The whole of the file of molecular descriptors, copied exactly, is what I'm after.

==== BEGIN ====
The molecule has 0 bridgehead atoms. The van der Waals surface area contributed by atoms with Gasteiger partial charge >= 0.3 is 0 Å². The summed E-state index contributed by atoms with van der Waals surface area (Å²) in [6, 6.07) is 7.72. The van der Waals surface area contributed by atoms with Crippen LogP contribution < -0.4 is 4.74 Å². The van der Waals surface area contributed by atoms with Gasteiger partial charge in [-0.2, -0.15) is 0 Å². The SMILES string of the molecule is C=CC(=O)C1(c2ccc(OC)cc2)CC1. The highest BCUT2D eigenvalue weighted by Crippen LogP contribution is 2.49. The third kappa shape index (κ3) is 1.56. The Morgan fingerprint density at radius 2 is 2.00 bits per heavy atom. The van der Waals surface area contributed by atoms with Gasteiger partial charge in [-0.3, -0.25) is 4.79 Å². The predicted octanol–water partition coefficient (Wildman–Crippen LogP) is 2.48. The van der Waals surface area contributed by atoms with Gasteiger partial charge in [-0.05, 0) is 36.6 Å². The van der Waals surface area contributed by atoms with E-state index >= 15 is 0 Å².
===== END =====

The molecule has 0 bridgehead atoms. The van der Waals surface area contributed by atoms with Gasteiger partial charge >= 0.3 is 0 Å². The summed E-state index contributed by atoms with van der Waals surface area (Å²) in [6, 6.07) is 7.72. The van der Waals surface area contributed by atoms with Crippen LogP contribution < -0.4 is 4.74 Å². The van der Waals surface area contributed by atoms with Gasteiger partial charge in [-0.2, -0.15) is 0 Å². The SMILES string of the molecule is C=CC(=O)C1(c2ccc(OC)cc2)CC1. The highest BCUT2D eigenvalue weighted by Crippen LogP contribution is 2.49. The third kappa shape index (κ3) is 1.56. The Morgan fingerprint density at radius 2 is 2.00 bits per heavy atom. The van der Waals surface area contributed by atoms with Gasteiger partial charge in [-0.3, -0.25) is 4.79 Å². The predicted octanol–water partition coefficient (Wildman–Crippen LogP) is 2.48. The van der Waals surface area contributed by atoms with Gasteiger partial charge in [-0.05, 0) is 36.6 Å². The van der Waals surface area contributed by atoms with E-state index >= 15 is 0 Å².